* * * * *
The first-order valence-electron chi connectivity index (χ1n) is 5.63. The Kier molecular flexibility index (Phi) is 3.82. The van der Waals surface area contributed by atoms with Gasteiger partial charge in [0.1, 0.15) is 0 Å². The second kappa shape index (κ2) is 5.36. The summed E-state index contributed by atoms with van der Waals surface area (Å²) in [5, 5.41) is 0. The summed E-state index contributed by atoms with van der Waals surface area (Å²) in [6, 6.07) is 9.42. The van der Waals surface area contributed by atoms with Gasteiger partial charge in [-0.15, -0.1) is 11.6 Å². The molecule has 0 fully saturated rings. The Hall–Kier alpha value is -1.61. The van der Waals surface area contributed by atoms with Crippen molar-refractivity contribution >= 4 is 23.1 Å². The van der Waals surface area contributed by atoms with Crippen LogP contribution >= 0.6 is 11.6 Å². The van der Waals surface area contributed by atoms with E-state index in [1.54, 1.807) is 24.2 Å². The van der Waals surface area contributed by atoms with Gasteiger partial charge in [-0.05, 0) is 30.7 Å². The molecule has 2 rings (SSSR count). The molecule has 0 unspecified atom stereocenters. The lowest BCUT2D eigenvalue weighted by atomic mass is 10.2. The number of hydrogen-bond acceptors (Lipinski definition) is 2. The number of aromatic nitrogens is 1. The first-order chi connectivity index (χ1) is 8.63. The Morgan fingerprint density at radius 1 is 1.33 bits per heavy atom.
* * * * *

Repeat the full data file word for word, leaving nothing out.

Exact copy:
The first-order valence-electron chi connectivity index (χ1n) is 5.63. The Kier molecular flexibility index (Phi) is 3.82. The van der Waals surface area contributed by atoms with Gasteiger partial charge in [0.1, 0.15) is 0 Å². The second kappa shape index (κ2) is 5.36. The summed E-state index contributed by atoms with van der Waals surface area (Å²) in [5, 5.41) is 0. The summed E-state index contributed by atoms with van der Waals surface area (Å²) in [6, 6.07) is 9.42. The van der Waals surface area contributed by atoms with Gasteiger partial charge in [-0.15, -0.1) is 11.6 Å². The molecule has 0 fully saturated rings. The Hall–Kier alpha value is -1.61. The van der Waals surface area contributed by atoms with Crippen molar-refractivity contribution >= 4 is 23.1 Å². The van der Waals surface area contributed by atoms with Crippen LogP contribution >= 0.6 is 11.6 Å². The van der Waals surface area contributed by atoms with E-state index in [1.54, 1.807) is 24.2 Å². The van der Waals surface area contributed by atoms with Gasteiger partial charge in [-0.05, 0) is 30.7 Å². The molecule has 2 rings (SSSR count). The molecule has 0 unspecified atom stereocenters. The lowest BCUT2D eigenvalue weighted by atomic mass is 10.2. The number of hydrogen-bond acceptors (Lipinski definition) is 2. The number of aromatic nitrogens is 1. The first-order chi connectivity index (χ1) is 8.63. The Morgan fingerprint density at radius 1 is 1.33 bits per heavy atom.